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In his latest blog post, Jeff Atwood states:

We computer geeks like it dark. Really dark. Ideally, we'd be in a cave. A cave … with an internet connection.

The one thing that we can't abide is direct overhead lighting. Every time the overhead light gets turned on in this room, I feel like a Gremlin shrieking Bright light! Bright light! Oh, how it burns!

But there is a rational basis for preferring a darkened room. The light setup in a lot of common computing environments causes glare on the screen:

[...]

While a darkened room is better for viewing most types of computer displays, it has risks of its own.

This is inconsistent with my personal experience: overhead lighting is good, and if positioned so that it doesn't create glare (not that hard, really), is way superior to a dark room.

Are there any documented advantages* to working in a "cave" with some monitor backlighing ("bias lighting")?


*Advantages such as: better health, better productivity, more happiness. The article is to be read in terms of increasing productivity and looking for the perfect programming environment. I am not interested in environmental or cost savings of any kind.

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the big word there is IF positioned correctly. Most lighting (both natural and artificial) isn't (in my experience). And of course many TL tubes are not replaced timely, causing headache inducing flickering over time. I prefer a dim, but not dark, room. –  jwenting Nov 9 '11 at 9:54
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@Flimzy -- it is to be intended in the way Jeff means it: better productivity (or health, etc.) -- not in terms of saving money/environment etc. He's on a quest for the perfect developer set-up. I've edited the question to address your concerns. –  Sklivvz Nov 9 '11 at 10:42
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@Flimzy Yes, although I would consider "there are pros and cons" an adequate answer in that case :-) –  Sklivvz Nov 9 '11 at 11:06
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-1 for treating some random blogger as "notable claim". –  DVK Nov 9 '11 at 19:27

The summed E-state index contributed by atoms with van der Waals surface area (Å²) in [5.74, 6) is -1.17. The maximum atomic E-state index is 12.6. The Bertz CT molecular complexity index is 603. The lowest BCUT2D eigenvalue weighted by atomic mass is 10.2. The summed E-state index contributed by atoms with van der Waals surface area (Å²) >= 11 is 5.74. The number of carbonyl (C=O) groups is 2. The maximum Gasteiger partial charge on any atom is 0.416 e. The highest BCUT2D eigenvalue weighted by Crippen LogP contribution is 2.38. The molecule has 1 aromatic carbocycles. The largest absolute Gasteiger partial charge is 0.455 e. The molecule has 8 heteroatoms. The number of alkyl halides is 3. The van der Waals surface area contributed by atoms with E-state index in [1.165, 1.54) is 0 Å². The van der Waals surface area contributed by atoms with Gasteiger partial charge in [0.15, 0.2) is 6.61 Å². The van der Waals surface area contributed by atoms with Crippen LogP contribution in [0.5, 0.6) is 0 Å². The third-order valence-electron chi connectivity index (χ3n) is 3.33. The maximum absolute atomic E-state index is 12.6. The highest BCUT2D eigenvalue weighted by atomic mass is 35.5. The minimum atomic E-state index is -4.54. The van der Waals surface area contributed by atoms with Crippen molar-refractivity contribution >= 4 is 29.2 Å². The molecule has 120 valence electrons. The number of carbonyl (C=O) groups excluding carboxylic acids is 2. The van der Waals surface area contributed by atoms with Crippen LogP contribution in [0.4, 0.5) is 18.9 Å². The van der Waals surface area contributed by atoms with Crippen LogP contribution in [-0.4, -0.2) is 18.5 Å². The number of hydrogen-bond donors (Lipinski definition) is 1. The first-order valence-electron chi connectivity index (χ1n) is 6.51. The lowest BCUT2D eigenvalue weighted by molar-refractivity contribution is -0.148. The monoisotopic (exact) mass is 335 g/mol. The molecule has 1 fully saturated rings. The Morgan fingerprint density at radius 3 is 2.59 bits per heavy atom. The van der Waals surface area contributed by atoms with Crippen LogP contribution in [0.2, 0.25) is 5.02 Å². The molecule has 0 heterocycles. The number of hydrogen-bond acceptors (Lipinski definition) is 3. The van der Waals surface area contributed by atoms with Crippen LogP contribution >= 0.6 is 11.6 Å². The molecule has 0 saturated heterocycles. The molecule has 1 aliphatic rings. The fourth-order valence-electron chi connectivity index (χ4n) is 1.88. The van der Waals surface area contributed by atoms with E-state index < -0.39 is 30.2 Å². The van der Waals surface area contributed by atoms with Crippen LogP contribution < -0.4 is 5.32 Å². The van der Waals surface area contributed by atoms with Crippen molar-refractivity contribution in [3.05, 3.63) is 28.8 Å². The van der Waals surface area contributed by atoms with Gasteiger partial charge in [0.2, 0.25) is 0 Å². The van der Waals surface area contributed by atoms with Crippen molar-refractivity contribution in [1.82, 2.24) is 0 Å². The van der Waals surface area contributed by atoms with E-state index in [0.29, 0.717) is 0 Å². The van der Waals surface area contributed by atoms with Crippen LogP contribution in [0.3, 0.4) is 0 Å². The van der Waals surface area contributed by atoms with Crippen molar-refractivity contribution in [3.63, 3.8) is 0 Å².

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@tcrosley it's still a random blogger, certainly no peer reviewed science. There's a lot of "famous" bloggers and other people with celebrity status making claims which are utter BS. Lady Gaga anyone? –  jwenting Nov 10 '11 at 6:50

1 Answer 1

up vote 19 down vote accepted
  1. According to the OSHA manual on preventing strain from working with video display terminals, three elements are of concern when it comes to lighting:

    • quantity (lower lighting is better, OSHA recommends “28-50 foot candles”)
    • contrast (lower produces less strain)
    • glare (again, lower or more diffuse light is better)

    See: http://www.osha.gov/Publications/videoDisplay/videoDisplay.html

  2. The American Optometry Association has similar recommendations on their website:

    http://www.aoa.org/x5380.xml

    The AOA makes the point that if any of your work requires accessing other materials within your workspace, you will require a bit more light.

  3. While too much lighting can have negative effects, primarily due to glare as noted in Atwood’s quote, this does not mean that it’s best to work in complete darkness. Several studies have found that there is a lower level at which eyesight begins to be affected while using a computer. See Aaras, et al., 1998, Sugimoto, Ikeda, & Noguchi, 1999, and Wolska & Switula, 1999 for examples.

    This question was answered by an information science student as part of the monthly Slam the Boards! event:

References:

Aaras, Arne, Gunnar Horgen, Hans-Henrik Bjørset, Ola Ro, and Magne Thoresen. "Musculoskeletal, visual and psychosocial stress in VDU operators before and after multidisciplinary ergonomic interventions." Applied Ergonomics 29, no. 5 (October 1998): 335-3554. Accessed November 9, 2011. http://www.sciencedirect.com/science/article/pii/S0003687097000793 .

American Optometry Association. "The Effects of Video Display Terminal Use on Eye Health and Vision." American Optometry Association. Accessed November 9, 2011. http://www.aoa.org/x5380.xml.

Occupational Safety and Health Administration. "Working Safely with Video Display Terminals." Occupational Safety and Health Administration. Accessed November 9, 2011. Last modified 1997.
http://www.osha.gov/Publications/videoDisplay/videoDisplay.html.

Sugimoto, S, I. Ikeda, and Y. Noguchi. "Estimation of physiological effects of lighting by analysis of heart rate variability." Paper presented at the 24th Session of the CIE, Warsaw, June 24-30, 1999.

Wolska, A., and Switula, M. "Luminance distribution on VDT work stands and visual fatigue." Paper presented at the 24th Session of the CIE, Warsaw, June 24-30, 1999.

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On the productivity side... how much more likely are people to nod off in low light than the ultra-bright florescent that I am forced to work in... not that I mind except for the 2 that are just inside my peripheral vision! –  Chad Nov 10 '11 at 14:29
    
I can't work under flourescent lighting for very long -- my eyes begin to feel dry and I get a headache (other types of lighting, or no lighting, are fine for me). I know a few other people who get the same effects, and one of them solved his problem at work by removing the flourescent bulbs in his office and using incandescent lighting instead. –  Randolf Richardson Nov 10 '11 at 21:38
    
50 footcandles is over 500 lux, that's rather bright. –  vartec Nov 11 '11 at 10:10

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